Sardinia or Sicily – Where to Travel Next

Written by Rem Malloy, since 1995 Rem has been guiding and designing trips to Italy and all of Western Europe and is considered an expert in his field for over 30 years.

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Sardinia and Sicily are two of the most famous Italian island regions. They are both located in the Mediterranean Sea, both have distinctive cultures and thrilling histories, and both make ideal vacation destinations for those looking to explore a different side of Italy when they visit the country. 

But with so many similarities, choosing which place to visit is a tricky task. Each region has its own unique charm and outstanding features that will appeal to different kinds of traveller, but both are also outstanding destinations for a beach holiday and a chance to explore the Italian coast.

To help guide your decision, here’s our rundown on choosing between visiting Sicily or Sardinia.


Sardinia is an island region of Italy that lies on the west coast of the country in the Mediterranean Sea. Evidence suggests that there have been inhabitants on Sardinia since the Neolithic times, with traces of a Bronze-Age community still found on the island in the form of large burial sites and massive stone columns.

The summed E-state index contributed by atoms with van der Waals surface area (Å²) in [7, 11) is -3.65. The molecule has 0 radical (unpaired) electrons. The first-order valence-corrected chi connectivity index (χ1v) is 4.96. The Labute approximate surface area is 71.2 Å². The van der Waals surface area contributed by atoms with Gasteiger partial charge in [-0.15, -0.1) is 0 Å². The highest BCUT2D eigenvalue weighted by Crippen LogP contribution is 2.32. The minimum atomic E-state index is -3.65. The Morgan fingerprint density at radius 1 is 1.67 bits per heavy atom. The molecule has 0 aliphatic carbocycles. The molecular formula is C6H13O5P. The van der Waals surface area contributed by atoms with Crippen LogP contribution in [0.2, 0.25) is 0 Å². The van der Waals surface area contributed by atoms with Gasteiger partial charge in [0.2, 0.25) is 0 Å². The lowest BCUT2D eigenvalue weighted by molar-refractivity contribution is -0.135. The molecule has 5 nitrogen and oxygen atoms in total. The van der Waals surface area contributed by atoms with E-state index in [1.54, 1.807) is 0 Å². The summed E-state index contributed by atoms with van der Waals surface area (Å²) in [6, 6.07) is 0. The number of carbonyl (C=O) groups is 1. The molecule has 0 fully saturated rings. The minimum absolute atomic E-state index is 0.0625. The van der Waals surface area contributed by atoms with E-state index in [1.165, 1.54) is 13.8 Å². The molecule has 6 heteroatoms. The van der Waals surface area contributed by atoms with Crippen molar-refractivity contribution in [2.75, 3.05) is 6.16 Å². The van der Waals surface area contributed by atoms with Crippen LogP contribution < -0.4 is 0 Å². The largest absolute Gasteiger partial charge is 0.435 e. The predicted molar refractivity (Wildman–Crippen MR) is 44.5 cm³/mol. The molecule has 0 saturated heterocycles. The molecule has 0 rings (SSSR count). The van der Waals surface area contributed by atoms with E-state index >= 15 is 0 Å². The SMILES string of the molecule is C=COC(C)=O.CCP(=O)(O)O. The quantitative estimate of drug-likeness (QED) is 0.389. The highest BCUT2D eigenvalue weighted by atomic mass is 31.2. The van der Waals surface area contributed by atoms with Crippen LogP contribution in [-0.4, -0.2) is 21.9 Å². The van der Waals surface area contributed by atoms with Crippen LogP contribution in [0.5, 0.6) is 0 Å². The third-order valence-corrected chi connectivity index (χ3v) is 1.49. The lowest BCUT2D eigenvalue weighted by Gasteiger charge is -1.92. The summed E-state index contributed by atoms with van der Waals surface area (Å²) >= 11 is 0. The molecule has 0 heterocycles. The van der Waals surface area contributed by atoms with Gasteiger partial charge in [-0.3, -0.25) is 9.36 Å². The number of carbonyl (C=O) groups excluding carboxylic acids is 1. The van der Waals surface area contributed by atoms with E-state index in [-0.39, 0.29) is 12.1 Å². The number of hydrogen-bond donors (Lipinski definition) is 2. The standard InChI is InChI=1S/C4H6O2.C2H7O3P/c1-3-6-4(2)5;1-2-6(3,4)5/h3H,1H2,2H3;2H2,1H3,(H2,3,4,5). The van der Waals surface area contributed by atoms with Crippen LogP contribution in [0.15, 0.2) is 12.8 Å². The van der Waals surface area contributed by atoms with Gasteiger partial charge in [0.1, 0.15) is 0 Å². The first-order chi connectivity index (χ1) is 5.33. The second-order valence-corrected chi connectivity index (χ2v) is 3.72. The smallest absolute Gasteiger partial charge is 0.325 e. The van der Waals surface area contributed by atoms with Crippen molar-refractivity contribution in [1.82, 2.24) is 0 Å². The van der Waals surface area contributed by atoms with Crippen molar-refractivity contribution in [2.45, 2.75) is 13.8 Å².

After prospering for many years as a Mediterranean trading destination, between the 8th and 9th centuries B.C Sardinia was visited by people from other countries and cultures who began to settle on the island and influence its status. First came the Phonecians, who were attracted to the farming opportunities on the island and quickly developed several colonies.

In the 6th century B.C, Carthaginians arrived in Sardinia and began an invasion that left them with all the power. After many years of struggle between the inhabitants of the island, the Romans took control of Sardinia in 238 B.C and ruled for the next seven centuries.

The next significant historical event in Sardinia occurred at the start of the 11th century when troops from Pisa and Genoa ended the rule of Arab colonies on the island and trading massively opened up between the area and other parts of the Mediterranean. After falling under Catalonian rule in the 1400s, Sardinia eventually joined the unification of Italy in the late 1800s, although Catalan is still spoken in various places around the island.

Sardinia suffered from being exploited for its natural resources after it became a part of Italy, but the region was granted autonomy over infrastructure in 1948 which helped the island recover and become the prosperous vacation destination it still is today.

Sicily is one of the best-known regions in Italy, characterised by the fact that it floats just off the ‘toe’ of the boot-shaped country. The island is the largest Italian region and has a long history that involves many different rulers and inhabitants that have all left their mark on the area.